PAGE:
The Fresh Loaf

News & Information for Amateur Bakers and Artisan Bread Enthusiasts

Purple Corn Spelt Bread with Ricotta & Rice

isand66's picture
isand66

Purple Corn Spelt Bread with Ricotta & Rice

I've been wanting to try milling some dried corn into flour for some time and finally found some on Amazon a little while ago.  For this bake I used around 17% fresh corn flour so it didn't really add much purple color as I had hoped, but it smelled amazing after milling and did add a nice subtle corn flavor to the bake.

I had some leftover rice so I added some into the mix along with some ricotta cheese to make a nice soft and flavorful dough.  This one smelled like you could eat it before even baking it!

Above you can see the milled four with its slight purple tinge.

Here are the Zip files for the above BreadStorm files.

The bread came out great. The crumb was nice and open and moist and tasted fantastic.  This one is a keeper for sure and worth trying.  The nutty flavor of the spelt was really complimented with the corn flour and made for one tasty bread.

Levain Directions

Mix all the levain ingredients together  for about 1 minute and cover with plastic wrap.  Let it sit at room temperature for around 7-8 hours or until the starter has doubled.  I used my proofer set at 83 degrees and it took about 4 hours.   You can use it immediately in the final dough or let it sit in your refrigerator overnight.

 Main Dough Procedure

Mix the flours  and the water for about 1 minute.  Let the rough dough sit for about 20 minutes to an hour.  Next add the levain, Ricotta Cheese, olive oil, rice and salt and mix on low for 4 minutes.  You should end up with a cohesive dough that is slightly tacky but very manageable.  Remove the dough from your bowl and place it in a lightly oiled bowl or work surface and do several stretch and folds.  Let it rest covered for 10-15 minutes and then do another stretch and fold.  Let it rest another 10-15 minutes and do one additional stretch and fold.  After a total of 2 hours place your covered bowl in the refrigerator and let it rest for 12 to 24 hours.  (Since I used my proofer I only let the dough sit out for 1.5 hours before refrigerating).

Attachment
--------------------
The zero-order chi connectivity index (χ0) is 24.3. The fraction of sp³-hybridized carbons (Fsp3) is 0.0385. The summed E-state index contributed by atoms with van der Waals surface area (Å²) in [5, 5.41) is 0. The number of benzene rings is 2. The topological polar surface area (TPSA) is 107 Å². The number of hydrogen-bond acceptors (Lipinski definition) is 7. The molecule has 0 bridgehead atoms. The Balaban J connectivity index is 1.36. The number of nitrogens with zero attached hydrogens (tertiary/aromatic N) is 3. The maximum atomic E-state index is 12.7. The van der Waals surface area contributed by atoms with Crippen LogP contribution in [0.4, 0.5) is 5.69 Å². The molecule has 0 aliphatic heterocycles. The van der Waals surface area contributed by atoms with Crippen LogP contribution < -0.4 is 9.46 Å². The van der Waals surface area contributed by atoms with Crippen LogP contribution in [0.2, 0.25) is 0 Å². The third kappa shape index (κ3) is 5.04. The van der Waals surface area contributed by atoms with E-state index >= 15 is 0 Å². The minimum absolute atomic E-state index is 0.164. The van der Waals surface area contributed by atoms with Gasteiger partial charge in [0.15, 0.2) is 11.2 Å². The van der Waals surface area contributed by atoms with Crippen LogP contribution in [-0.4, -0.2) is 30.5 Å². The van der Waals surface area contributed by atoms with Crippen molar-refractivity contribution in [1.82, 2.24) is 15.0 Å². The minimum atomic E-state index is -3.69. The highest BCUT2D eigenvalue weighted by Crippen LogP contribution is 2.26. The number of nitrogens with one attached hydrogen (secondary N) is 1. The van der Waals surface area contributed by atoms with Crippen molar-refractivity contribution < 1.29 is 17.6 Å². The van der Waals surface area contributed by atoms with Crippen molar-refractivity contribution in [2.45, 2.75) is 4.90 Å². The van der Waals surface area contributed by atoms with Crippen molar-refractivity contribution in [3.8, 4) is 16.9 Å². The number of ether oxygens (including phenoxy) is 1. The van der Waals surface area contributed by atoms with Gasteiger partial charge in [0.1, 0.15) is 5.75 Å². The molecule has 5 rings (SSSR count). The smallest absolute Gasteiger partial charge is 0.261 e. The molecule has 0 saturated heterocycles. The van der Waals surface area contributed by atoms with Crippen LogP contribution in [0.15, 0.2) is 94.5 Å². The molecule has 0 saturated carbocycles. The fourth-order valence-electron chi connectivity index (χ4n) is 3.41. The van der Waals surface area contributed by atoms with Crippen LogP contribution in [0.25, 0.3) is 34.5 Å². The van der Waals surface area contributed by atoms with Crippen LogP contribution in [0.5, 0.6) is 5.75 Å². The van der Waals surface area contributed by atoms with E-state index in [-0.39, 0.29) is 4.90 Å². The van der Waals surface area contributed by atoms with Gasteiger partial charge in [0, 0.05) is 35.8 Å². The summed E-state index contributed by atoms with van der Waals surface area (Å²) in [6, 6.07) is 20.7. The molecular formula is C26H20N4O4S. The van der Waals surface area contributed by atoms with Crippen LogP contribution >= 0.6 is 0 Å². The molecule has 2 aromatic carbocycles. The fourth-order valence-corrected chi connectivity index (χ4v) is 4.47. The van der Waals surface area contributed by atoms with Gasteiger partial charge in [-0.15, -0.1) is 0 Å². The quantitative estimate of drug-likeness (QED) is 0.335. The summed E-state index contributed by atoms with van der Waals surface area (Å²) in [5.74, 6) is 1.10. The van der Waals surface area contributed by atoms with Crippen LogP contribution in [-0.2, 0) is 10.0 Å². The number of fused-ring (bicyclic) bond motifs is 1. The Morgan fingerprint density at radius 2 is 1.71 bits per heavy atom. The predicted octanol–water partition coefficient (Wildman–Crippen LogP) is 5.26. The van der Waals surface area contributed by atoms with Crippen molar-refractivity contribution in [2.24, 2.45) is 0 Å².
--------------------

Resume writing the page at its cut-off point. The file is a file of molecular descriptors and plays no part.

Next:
When you are ready to bake remove the bowl from the refrigerator and let it set out at room temperature still covered for 1.5 to 2 hours.  Remove the dough and shape as desired.

The dough will take 1.5 to 2 hours depending on your room temperature and will only rise about 1/3 it's size at most.  Let the dough dictate when it is read to bake not the clock.

Around 45 minutes before ready to bake, pre-heat your oven to 540 degrees F. and prepare it for steam.  I have a heavy-duty baking pan on the bottom rack of my oven with 1 baking stone on above the pan and one on the top shelf.  I pour 1 cup of boiling water in the pan right after I place the dough in the oven.

Right before you are ready to put them in the oven, score as desired and then add 1 cup of boiling water to your steam pan or follow your own steam procedure.

Lower the temperature to 450 degrees.  Bake for 35-50 minutes until the crust is nice and brown and the internal temperature of the bread is 205 degrees.

Take the bread out of the oven when done and let it cool on a bakers rack before for at least 2 hours before eating.

 

Comments

trailrunner's picture
trailrunner

Did I see them also over on Perfect Sourdough ?  Where did you get the purple corn ? I love it  !  Your use of " oh I had some cooked rice and ricotta" always sounds like me when I am cooking dinner. I never think to use it in my bread though. Got to remember your bakes so I'll have leftovers to add. c

trailrunner's picture
trailrunner